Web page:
Interview with Mientjeuh

The Name; The name Mientjeuh originates from a friend's cat, which has since been given away.  She lives on a small farm now.  The name carries over to the tables.

Me: How old are you and how did you get started in poker?

Mientjeuh: I'm 21 years old. I started playing poker when I was at university in early 2007 and had a lot of spare time. I was meeting a lot of people, and came into contact with some old friends I hadn't seen since high school. These friends played poker, usually 5 Euro home games, sometimes sng, sometimes cash (yea, ballin obviously). I don't think we ever played over 10 Euro. I remember one hand specifically where I flopped a set of duces on an A2x board. I had no clue what a set was, much less how to play it. I minraised my opponent's flop bet,  on the turn I bet small to keep him in the pot and then on the river I overbet jammed because I forgot to build a pot. He had AK. So a few of my friends told me after the hand "well, if you want to play a bit to practice, there's a lot of free online poker sites where you can play for fun."

So I began playing play money games. After awhile, I discovered Everest, played some freerolls. I got bored and ended up depositing 20 Euros or so. I ran it up to around 200 Euros, before 2-3 bad beats caused me to tilt and bust my roll. But I made a promise to myself, that I would not play online poker for real money for a year or so. I would give myself plenty of time to learn how to play properly.

And I stuck to that promise. I read poker books, 2p2 forums and watched some videos. About a year later, I figured I knew a good amount, because I was able to see a lot of bad advice being posted by winning players, mainly in the low stakes forums on 2p2. I figured if they could win, how could I not win? So I deposited another 50 Euros.

I didn't really know what games to play, so I just kind of played everything. I probably played 10 forms of poker back then, everything except heads up cash really, as the lowest buyin was 50NL. After awhile, I grew to believe the heads up sng opponents I was facing were the worst. That, combined with me liking the one on one action and ability to play almost any hand, made me finally settle on husngs as my primary game.

Side Note: I actually tried hu cash when my bankroll was around 1,000 Euros, but did not do well. Looking back, that was likely due to playing bad as well as running bad. Regardless, it just made me stick to husngs even more than before.

I had moved from Everest to PokerStars when I first went bust. My first real month of grinding was September of 2008, I believe. I played around 1,000 husng turbos on Stars, maybe more. I was in the $11s at the time, but by October I had taken my first shot at the $1,000 level, albeit on a very short roll. I was really rolled for $55-110 at the time.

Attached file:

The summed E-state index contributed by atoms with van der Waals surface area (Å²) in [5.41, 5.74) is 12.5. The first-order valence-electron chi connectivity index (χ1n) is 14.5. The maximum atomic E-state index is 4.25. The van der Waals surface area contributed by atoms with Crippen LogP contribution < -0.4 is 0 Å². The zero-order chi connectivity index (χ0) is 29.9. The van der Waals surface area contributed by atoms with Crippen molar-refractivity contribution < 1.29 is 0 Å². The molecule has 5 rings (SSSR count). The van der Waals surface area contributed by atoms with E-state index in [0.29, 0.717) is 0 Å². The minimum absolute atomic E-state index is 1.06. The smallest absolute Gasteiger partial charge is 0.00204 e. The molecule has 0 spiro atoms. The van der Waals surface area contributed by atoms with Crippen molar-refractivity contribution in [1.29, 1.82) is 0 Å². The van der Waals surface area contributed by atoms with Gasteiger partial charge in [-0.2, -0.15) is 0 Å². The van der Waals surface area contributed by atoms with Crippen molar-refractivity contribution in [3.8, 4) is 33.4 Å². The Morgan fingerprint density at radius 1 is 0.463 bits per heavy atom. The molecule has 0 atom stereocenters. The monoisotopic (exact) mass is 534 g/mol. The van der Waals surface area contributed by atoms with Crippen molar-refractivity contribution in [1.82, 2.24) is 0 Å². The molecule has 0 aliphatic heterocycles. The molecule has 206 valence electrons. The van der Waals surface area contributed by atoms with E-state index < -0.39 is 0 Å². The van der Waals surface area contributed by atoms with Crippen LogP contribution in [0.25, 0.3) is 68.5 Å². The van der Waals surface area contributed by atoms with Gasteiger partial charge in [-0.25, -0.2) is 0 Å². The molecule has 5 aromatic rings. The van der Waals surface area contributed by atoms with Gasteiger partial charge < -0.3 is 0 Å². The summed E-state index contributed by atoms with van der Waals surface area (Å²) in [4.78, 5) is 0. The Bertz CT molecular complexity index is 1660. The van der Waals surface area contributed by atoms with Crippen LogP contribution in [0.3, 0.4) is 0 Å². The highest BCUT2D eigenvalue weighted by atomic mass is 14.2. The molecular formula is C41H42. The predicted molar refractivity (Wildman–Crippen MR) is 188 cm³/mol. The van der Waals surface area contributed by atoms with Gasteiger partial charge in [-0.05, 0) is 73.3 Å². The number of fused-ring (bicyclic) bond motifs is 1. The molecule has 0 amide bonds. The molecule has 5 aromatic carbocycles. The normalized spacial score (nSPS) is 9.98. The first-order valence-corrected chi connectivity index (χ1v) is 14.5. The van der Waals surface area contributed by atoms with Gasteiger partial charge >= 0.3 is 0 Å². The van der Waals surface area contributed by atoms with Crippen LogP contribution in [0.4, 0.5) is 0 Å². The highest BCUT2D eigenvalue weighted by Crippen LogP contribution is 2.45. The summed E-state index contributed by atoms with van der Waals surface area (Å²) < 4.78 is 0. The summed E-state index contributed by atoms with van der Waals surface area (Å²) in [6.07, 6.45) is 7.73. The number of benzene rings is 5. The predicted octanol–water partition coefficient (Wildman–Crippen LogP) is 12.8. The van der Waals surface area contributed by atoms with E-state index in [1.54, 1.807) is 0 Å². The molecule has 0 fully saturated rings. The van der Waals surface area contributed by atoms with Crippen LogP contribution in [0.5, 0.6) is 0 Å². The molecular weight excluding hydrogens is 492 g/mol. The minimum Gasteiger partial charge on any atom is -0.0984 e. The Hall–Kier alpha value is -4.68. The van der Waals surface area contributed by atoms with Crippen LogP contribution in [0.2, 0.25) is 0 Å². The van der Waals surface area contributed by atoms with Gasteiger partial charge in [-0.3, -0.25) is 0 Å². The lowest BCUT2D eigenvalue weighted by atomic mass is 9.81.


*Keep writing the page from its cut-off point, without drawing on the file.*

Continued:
Me: Lets pause there a minute. You went from $11, to taking shots at $1,000 in a 1-2 month period. What sort of bankroll management did you use?

Mientjeuh: I was pretty liberal about bankroll management. There are a ton of good threads on 2p2 that talk about bankroll management, using your winrate, etc. to calculate your risk of ruin and so on. But I just played whatever was comfortable to me. The $1,000 buyin match I played with a $4,000 bankroll. I never followed a strict bankroll plan moving up, I never felt I needed x buyins to play x level. Sometimes I would say thing say things as I moved up, things like "When I have $x I'll move up to the next level" but apart from that I did not have a bankroll system or anything like that.

Me: Did you move up and down often with your approach?

Mientjeuh: When in a downswing, I rarely moved down or anything like that when I started, because I was confident that I was beating the games. I mean, the $1,000 shot wasn't all that common, I usually had 20 buyins or so for the levels I was playing. So for the $22s, I remember having $400. If I really had a lack of success, I might move down at say $300, back to the $11s, but this was not common. I only remember moving down three, maybe four times. And those were going from the $11s to $22s. I didn't face any more major downswings on my way up to the $115 level.

Me: So when did you move to Full Tilt?

Mientjeuh: Around November of 2008, I got a pop up on PokerStars telling me that Sharkscope wasn't allowed. I then decided I'd just move to Full Tilt, since I'd get 27% rakeback anyways.

I had a huge downswing in December while taking shots at the $230-570 levels. All though it was technically a breakeven month, I had built up about 40 buyins of winnings and then dumped them all back at a very fast rate. I had about a $2,000 roll and moved back down to the $88-115s. My bankroll actually dropped to about $900 at one point while I was in the $115 level, but I haven't had to move back down ever since due to my bankroll.

Me: So your bankroll management when you were moving up was always on the aggressive side. Would you say that your hard work and high level of confidence made up for an aggressive bankroll management plan, otherwise filled with risks and downside?